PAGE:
Read on here to find out about talented writer Jane Bwye. She is the author of two excellent novels set in Africa and is just about to branch out into non-fiction with a book I probably need to read quite urgently! But I’ll let Jane speak for herself…
Welcome, Jane! What can you tell us about how you came to write your novels, Breath of Africa and Grass Shoots?
The story of my first novel, Breath of Africa, begins in the Mau Mau emergency of mid-20th century Kenya. I had intended to write a single book, addressing, among others, the problem of racialism in a former African colony. But I quickly realized the subject was so vast, that a sequel was necessary. A natural break in the lives of my characters came towards the end of the century, so I ended the book there.
But Grass Shoots isn’t just an ordinary sequel. It is very much a standalone book in its own right, as present-day Kenya is vastly different from the naïve idealism of a newly independent state. Racial problems have given way to something more sinister.
Power and politics have overridden concerns about the welfare of the people, and corruption has its hold on great and small alike. But there appears to be a glimmer of hope on the recent horizon.
The story revolves around an interracial love triangle in a scenario of poverty, greed and violence, with a smattering of educated common sense. Corruption must be addressed, and the people are tiring of their leaders squabbling over power. The people want to better themselves. And I want my book to present a hopeful light at the end of the tunnel. How can my characters turn into harbingers of a brighter future? Government to government aid cannot work reliably when corruption is rife.
Could a charity be channeled towards new dimensions, by empowering the people instead of turning them into “poor relations”? Emily – an AIDS orphan -, Paul, the son of her benefactor, and Sam – the product of an African/Eurasian liaison – believe and show that it can be done…
… which is why I wrote this book!
Do you have a favourite scene in Grass Shoots?
May I let my book speak for itself? This scene comes in the final chapter of Grass Shoots, and as well as offering basic bush lore, it encapsulates my love for the wild open spaces of Africa:
Emily went out by herself to savour the magic of their special place… Reaching a bend, she looked to her left.
There was a loud snort of concern. A wildebeest stood poised for flight. They eyed each other, frozen with tension. He was big: he tossed his horns and stamped a foot, then snorted again. Emily stood her ground and so did he. Only a few yards separated them, and a feeling of unease spread through her. Help was out of reach in the house on the other side of the dam. If she retreated, the animal would chase her down. She held her breath, and eyed the surrounding long grass, looking for an escape route – and the wildebeest lowered its head. To her great relief, it continued sedately on its way across her path. She had broken the confrontation, and it no longer saw her as a threat.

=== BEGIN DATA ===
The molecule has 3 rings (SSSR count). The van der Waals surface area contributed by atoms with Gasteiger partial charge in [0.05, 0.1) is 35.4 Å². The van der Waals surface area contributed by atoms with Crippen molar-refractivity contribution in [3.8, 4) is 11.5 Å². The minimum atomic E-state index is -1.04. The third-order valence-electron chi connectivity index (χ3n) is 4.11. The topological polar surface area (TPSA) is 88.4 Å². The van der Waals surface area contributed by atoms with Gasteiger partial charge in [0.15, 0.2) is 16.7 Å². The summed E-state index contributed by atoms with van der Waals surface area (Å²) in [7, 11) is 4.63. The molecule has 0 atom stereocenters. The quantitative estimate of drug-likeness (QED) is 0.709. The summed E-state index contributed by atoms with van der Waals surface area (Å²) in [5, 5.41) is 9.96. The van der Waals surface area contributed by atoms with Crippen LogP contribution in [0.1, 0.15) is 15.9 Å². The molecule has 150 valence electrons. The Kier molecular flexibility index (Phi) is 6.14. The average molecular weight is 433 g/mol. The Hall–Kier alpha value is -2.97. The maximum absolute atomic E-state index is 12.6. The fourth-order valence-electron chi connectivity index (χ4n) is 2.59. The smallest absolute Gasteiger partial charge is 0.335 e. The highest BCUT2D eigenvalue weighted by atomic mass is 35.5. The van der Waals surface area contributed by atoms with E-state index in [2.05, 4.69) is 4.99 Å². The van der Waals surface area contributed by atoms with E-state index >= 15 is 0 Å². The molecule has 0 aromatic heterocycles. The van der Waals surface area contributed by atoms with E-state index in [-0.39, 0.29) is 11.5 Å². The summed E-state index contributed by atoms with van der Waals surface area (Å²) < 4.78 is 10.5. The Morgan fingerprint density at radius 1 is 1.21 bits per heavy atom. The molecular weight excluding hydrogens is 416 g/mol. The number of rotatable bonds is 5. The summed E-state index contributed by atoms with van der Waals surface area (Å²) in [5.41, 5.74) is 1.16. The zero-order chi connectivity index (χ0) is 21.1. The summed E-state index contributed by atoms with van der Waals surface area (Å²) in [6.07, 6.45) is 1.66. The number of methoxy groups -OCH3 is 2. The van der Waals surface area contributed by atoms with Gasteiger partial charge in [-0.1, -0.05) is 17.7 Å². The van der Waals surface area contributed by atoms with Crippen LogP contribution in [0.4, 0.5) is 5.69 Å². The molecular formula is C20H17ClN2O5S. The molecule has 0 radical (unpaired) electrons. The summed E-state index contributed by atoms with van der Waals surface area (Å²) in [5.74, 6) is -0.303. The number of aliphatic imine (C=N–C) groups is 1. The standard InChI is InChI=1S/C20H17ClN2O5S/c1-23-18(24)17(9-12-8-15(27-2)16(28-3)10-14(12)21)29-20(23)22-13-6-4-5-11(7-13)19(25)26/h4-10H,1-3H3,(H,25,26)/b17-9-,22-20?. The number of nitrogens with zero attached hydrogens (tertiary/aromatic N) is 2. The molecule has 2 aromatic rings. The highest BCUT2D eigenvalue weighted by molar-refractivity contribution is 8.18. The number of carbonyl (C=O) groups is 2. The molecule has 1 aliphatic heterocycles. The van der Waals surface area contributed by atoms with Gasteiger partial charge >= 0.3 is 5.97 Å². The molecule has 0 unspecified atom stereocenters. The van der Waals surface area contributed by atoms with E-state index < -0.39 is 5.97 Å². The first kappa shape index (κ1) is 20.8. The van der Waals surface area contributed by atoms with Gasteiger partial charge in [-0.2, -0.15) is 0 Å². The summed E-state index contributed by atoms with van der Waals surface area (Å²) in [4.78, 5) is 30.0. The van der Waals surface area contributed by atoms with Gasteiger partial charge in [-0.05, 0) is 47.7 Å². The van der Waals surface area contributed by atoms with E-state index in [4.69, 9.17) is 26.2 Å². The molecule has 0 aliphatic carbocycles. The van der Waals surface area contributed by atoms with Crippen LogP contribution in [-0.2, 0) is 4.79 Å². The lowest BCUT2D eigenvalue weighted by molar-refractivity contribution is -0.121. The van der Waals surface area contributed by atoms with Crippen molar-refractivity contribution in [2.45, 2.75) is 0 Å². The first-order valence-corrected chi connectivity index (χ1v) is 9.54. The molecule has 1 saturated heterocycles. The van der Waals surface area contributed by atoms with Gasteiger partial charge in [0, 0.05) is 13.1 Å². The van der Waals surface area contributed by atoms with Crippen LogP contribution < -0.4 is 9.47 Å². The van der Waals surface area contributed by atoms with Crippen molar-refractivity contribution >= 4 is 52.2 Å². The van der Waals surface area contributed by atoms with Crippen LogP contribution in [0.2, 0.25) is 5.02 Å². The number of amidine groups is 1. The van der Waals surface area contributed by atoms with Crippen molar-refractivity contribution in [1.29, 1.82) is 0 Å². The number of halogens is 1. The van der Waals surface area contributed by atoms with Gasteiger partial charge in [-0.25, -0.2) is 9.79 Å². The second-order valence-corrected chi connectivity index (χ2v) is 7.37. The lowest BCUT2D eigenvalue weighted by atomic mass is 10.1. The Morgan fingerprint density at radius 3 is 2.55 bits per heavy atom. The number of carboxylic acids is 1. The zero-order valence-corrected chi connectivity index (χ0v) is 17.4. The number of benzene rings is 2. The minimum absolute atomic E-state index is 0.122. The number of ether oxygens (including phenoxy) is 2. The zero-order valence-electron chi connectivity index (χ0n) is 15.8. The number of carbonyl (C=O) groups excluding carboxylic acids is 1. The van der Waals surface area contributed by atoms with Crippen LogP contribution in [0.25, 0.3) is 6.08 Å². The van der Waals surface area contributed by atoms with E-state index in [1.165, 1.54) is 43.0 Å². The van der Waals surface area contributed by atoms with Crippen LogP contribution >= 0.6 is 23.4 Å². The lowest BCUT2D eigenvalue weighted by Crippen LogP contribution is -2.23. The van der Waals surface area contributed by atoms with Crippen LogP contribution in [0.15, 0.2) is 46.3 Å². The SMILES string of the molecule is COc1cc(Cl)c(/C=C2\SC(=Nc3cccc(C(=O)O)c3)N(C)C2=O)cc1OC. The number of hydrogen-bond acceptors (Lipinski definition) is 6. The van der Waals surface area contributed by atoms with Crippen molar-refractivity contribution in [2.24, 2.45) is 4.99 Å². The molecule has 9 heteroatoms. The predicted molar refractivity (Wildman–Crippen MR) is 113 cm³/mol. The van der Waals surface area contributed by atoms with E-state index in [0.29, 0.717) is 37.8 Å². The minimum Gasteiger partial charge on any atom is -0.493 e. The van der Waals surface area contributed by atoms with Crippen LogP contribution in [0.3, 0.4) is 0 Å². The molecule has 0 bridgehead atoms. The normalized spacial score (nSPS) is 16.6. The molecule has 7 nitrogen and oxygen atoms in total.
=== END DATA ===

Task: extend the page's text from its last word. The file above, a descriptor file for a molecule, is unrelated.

For one long moment she had been a mere creature out there facing danger, tasting the fear experienced by wild animals every moment of their vulnerable lives. It was a humbling experience.
What can you share about your writing processes? Outline or no outline? Revisions? Changes in point of view?
I did outline the book, but only in a very broad sense. I kind of let my characters dictate their thoughts and actions within the chapters. This often leads to additions, and sometimes deletions in the final edits, to comply with my publisher’s requirements. I used several points of view, mostly between the three main characters. But I also experimented by changing to the present tense when writing in the head of Sam’s father, a key character throughout both books. I believe this technique helped to emphasize the intensity of his experiences and emotions. The book, together with the research, took me a year to write.
Can you recommend any books you have read and loved?
At a young age I was lured by the novels of Nevil Shute into a hankering to visit Australia. And The Thornbirds by Colleen McCullough fulfilled so many of my yearnings for romance, that I have lost count of the number of times I have read it.
What about a movie or album?
I prefer curling up in a corner with a novel in my lap over any other form of media. There is only one film which to my mind can compare favourably with the book. Doctor Zhivago. I have seen it countless times – even more times than I have read the book, which is quite an admission. And the haunting music never fails to stir my romantic soul.
What is your best piece of advice for other writers?
Once you have written your book, perfected it to the best of your ability, and perhaps achieved your dream of finding a publisher … now, you must put aside your deep involvement in the story. You need to turn yourself into a hard-nosed entrepreneur and act in a business-like manner to make it succeed. If you’d like to learn how to do this, I have a book launch coming up on 15th August 2018!